What Are the Signs and Symptoms of Sickle Cell Anemia?
The signs and symptoms of sickle cell anemia vary. Some people have mild symptoms. Others have very severe symptoms and often are hospitalized for treatment.
Sickle cell anemia is present at birth, but many infants don't show any signs until after 4 months of age.
The most common signs and symptoms are linked to anemia and pain. Other signs and symptoms are linked to the disease's complications.
Signs and Symptoms Related to Anemia
The most common symptom of anemia is fatigue (feeling tired or weak). Other signs and symptoms of anemia include:
Signs and Symptoms Related to Pain
Sudden pain throughout the body is a common symptom of sickle cell anemia. This pain is called a "sickle cell crisis." Sickle cell crises often affect the bones, lungs, abdomen, and joints.
A sickle cell crisis occurs when sickled red blood cells form clumps in the bloodstream. (Other cells also may play a role in this clumping process.) These clumps of cells block blood flow through the small blood vessels in the limbs and organs. This can cause pain and organ damage.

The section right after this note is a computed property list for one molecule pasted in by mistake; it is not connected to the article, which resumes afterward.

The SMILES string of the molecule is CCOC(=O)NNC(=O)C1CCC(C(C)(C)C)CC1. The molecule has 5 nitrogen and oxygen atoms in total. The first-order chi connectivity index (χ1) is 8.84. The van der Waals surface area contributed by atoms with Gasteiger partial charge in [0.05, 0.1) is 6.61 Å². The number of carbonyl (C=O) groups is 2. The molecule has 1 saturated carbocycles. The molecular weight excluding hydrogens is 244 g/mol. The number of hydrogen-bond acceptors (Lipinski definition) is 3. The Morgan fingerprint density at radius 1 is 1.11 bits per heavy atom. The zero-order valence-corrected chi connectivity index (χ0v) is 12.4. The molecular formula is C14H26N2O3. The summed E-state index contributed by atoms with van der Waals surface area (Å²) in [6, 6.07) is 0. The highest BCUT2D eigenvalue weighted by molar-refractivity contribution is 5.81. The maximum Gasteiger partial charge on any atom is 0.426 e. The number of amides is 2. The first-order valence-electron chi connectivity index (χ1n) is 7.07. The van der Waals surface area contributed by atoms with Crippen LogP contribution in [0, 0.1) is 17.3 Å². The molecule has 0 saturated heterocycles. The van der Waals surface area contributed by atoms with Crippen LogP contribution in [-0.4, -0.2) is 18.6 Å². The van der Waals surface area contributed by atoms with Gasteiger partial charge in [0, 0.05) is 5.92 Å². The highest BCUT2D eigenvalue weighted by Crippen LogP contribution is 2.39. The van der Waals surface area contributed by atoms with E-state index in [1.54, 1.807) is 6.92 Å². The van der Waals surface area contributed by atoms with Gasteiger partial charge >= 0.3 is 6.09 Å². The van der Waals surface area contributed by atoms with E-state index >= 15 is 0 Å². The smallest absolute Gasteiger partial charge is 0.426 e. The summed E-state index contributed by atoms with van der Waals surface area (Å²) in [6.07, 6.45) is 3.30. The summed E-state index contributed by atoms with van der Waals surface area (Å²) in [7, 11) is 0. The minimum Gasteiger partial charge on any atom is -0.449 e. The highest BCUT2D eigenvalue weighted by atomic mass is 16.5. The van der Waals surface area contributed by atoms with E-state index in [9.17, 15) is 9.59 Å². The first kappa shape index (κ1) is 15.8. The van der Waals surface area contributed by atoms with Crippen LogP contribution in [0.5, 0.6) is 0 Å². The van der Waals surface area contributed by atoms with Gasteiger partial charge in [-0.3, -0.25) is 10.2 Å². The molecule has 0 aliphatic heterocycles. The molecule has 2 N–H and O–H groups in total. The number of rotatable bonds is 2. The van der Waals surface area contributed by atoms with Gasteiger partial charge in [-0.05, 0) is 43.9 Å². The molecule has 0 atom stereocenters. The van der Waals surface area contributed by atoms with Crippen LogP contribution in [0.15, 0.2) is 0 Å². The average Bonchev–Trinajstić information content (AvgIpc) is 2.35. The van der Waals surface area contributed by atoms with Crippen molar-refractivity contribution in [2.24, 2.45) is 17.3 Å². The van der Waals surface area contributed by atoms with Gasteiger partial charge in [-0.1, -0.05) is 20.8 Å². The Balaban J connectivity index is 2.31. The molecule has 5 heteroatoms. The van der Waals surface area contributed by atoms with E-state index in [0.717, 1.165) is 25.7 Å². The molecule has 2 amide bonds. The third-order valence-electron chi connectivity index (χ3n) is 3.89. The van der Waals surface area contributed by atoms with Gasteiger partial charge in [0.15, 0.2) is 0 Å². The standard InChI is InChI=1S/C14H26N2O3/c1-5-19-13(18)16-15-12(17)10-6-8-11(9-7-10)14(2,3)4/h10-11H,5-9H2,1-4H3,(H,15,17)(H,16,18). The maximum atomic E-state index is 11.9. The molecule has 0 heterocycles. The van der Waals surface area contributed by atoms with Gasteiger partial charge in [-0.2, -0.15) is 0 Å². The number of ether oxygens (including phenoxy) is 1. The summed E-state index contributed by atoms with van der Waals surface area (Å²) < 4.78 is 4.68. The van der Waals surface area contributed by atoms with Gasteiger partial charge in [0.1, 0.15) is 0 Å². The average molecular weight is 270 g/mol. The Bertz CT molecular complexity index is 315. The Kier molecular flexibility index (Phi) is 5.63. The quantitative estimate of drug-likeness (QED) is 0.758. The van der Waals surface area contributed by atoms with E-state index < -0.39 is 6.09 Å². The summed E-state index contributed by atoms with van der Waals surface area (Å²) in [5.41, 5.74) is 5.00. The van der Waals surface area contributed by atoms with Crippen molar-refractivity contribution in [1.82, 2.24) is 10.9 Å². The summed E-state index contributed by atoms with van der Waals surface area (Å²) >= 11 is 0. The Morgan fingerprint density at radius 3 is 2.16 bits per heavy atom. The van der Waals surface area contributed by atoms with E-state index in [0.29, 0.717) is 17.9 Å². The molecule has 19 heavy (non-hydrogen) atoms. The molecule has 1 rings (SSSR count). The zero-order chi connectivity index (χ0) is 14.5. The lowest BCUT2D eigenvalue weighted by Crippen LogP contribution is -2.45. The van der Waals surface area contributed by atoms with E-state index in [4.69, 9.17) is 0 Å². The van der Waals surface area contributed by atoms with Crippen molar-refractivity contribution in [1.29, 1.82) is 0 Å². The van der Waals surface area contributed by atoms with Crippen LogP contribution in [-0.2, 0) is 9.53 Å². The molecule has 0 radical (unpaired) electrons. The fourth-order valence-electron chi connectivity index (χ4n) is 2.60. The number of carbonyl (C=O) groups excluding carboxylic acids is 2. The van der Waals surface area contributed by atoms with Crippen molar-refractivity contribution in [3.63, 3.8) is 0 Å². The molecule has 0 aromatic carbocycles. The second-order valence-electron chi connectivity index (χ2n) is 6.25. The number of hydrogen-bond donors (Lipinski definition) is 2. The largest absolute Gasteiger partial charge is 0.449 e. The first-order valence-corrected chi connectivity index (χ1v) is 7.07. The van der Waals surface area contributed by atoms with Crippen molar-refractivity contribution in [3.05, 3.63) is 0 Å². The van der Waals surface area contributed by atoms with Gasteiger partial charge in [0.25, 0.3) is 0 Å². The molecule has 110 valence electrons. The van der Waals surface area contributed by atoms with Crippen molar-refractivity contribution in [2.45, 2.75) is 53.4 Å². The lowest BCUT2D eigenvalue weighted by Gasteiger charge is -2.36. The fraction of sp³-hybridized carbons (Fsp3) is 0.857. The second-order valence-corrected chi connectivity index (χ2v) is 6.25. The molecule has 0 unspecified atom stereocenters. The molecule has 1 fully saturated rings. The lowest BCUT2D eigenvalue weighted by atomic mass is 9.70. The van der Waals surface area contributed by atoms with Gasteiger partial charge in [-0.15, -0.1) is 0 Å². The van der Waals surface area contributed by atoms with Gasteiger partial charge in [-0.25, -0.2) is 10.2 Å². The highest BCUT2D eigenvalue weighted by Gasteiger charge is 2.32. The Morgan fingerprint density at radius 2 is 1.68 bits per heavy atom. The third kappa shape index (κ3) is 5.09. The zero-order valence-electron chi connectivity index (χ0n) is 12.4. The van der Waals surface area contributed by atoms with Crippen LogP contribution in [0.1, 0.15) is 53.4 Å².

The pain from sickle cell crises can be acute or chronic, but acute pain is more common. Acute pain is sudden and can range from mild to very severe. The pain usually lasts from hours to a few days. Chronic pain often lasts for weeks to months. Chronic pain can be hard to bear and mentally draining. This pain may severely limit your daily activities.
Almost all people who have sickle cell anemia have painful crises at some point in their lives. Some have these crises less than once a year. Others may have 15 or more crises in a year.
Many factors can play a role in a sickle cell crisis. Often, more than one factor is involved and the exact cause isn't known. You can control some factors. For example, your risk for a sickle cell crisis increases if you're dehydrated (your body doesn't have enough fluid). Drinking plenty of fluids can lower your risk for a painful crisis. Other factors, such as an infection, you can't control.
Painful crises are the leading cause of emergency room visits and hospitalizations of people who have sickle cell anemia.